Methodological quality of the review: Low confidence
Author: Castells X, Alonso J, Castilla M, Comas M.
Region: United States of America (USA), United Kingdom (UK), Spain and Norway
Sector: cataract surgery
Type of cataract: Age-related cataract
Equity focus: None specified
Review type: Effectiveness review
Quantitative synthesis method: Meta-analysis
Qualitative synthesis methods: Not applicable
Ambulatory cataract surgery is a result of technical and scientific advances and cost containment policies. There are important differences between countries in terms of their rates of ambulatory cataract surgery. This review attempts to provide a formal evaluation of the current evidence supporting the cost-effectiveness of ambulatory cataract surgery.
Authors hypothesized that: ambulatory cataract surgery has lower cost than in-patient cataract surgery and is no different in relation to the benefits (visual acuity) or the adverse effects (surgical complications).
Authors included five clinical trials and 10 observational studies. The studies are from the USA, UK, Norway and Spain. Nine studies analysed the clinical results of each surgical modality, three studies analysed costs and three analysed both clinical results and costs. The results of the quantitative synthesis showed:
The authors made the point that given the high frequency of cataract surgical procedures, the impact of the results (both in terms of complications and savings) at population level is very considerable.
Authors concluded that ‘Ambulatory cataract surgery patients present a benefit in visual acuity similar to in-patients. However, the higher risk of surgical complications among outpatients suggests the appropriateness of improving their immediate postoperative care. Even though some variability exists in the method to calculate costs, the results suggest that ambulatory surgery is the most efficient alternative.’
The studies included are powered to demonstrate differences in visual acuity and not in complications. The authors noted that conducting observational studies using large administrative patient databases could complement the evidence from clinical trials.
Authors included studies in: a) evaluating cataract surgery patients, b) comparing ambulatory surgery patients with cataract surgery in-patients, c) evaluating at least one of the following variables: postoperative visual acuity, postoperative complications rate, direct surgical costs, d) randomized controlled trial designs and case series. Outcome measures included postoperative visual acuity, postoperative complication rate, and surgical costs.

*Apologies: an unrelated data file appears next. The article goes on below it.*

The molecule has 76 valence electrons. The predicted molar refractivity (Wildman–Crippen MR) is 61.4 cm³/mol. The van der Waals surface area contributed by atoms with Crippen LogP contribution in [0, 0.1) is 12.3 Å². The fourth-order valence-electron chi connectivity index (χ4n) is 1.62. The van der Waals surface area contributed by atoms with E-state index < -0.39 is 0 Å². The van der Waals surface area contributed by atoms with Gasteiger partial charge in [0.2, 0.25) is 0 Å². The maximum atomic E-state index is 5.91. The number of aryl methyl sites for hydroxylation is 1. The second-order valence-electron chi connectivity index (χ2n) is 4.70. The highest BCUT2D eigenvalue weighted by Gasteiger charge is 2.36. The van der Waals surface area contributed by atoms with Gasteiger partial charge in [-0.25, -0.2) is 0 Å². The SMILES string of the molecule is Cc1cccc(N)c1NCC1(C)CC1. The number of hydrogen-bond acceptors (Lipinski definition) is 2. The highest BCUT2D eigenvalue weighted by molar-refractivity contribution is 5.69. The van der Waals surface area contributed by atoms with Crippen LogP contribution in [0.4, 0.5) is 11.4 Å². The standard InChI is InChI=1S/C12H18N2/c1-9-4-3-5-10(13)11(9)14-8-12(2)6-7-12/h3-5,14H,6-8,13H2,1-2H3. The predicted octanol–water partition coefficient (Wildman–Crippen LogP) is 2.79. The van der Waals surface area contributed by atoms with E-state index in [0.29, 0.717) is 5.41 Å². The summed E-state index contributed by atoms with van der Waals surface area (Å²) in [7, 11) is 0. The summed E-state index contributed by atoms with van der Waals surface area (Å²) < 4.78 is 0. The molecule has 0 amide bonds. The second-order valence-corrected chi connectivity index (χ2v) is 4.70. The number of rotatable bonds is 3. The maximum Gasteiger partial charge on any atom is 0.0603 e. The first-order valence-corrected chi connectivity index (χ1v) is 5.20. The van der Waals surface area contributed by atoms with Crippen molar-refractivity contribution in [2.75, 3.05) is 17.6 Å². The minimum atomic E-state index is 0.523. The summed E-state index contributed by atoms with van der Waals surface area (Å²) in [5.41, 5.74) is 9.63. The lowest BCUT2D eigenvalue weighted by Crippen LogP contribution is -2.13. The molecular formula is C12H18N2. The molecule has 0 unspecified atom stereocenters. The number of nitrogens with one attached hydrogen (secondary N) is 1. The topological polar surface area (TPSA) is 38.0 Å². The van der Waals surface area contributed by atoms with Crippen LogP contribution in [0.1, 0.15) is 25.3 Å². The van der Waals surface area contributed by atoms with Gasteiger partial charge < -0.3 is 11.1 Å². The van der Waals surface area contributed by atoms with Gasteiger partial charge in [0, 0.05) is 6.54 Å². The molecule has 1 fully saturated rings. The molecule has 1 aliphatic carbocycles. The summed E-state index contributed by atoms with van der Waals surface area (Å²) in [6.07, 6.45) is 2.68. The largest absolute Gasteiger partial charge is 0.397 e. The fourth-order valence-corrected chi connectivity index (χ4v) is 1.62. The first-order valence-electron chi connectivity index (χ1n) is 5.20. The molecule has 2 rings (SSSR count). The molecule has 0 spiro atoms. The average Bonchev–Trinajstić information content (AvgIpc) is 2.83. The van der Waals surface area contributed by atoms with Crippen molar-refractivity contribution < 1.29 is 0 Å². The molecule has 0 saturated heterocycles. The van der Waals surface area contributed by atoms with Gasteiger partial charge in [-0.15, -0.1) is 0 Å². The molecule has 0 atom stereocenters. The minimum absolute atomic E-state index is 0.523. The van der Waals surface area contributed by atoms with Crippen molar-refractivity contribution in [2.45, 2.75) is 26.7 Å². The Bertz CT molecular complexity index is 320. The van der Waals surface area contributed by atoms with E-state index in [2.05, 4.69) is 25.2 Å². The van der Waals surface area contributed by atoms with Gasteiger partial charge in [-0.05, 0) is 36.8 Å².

Authors conducted a search of Medline (1985-1998), HealthStar (1975-1998), Evidence-based American Academy of Ophthalmologists, Ophthalmology, Archives of Ophthalmology, Journal of Cataract and Refractive Surgery (1992-1998), and of reference lists of articles revised. Quality of trials was assessed using the criteria from the Evidence-Based Medicine Working Group and CONSORT Statement. The statistical power for each variable was calculated for each trial.
Quantitative synthesis was performed on the percentage of complications in the studies. Homogeneity tests (DerSimonian and Laird) were used to adjust aggregated results and a fixed-effects model was used. The Absolute Risk Difference and the Number Needed to Treat were calculated. Odds ratios for each study and a pooled odds ratio were calculated for the complications rate.
The authors did not discuss the applicability/external validity of the results.
Although authors did not find studies from low- and middle- income settings, results are applicable. The lower costs of ambulatory surgery are appealing in low-income settings where resources are scarce. However, issues of access to surgery in areas where patients might travel far for treatment should be considered in many low-income settings. These could make in-patient surgery the only solution where services are limited, despite the higher cost.
Low confidence was attributed in the conclusions about the effects of this review as major limitations were identified. The literature search, while covering a range of journals, one database and reference lists, was not sufficiently comprehensive that we can be confident that relevant literature was not omitted. Additionally, it was not clear from the review if language bias was avoided, if independent screening of full text and data extraction as conducted by two reviewers. Authors assessed the quality of the clinical trials included in the review, although they did not discuss the quality of the 10 observational studies included. Nevertheless, authors appropriately described the extent of heterogeneity and examine the extent to which specific factors might explain differences in the results of the included studies.
Castells X, Alonso J, Castilla M, Comas M. Eficacia y costes de la cirugía ambulatoria de cataratas: revisión sistemática de la bibliografía. Medicina Clínica (Barcelona). 2000;Volumen 114:40-7.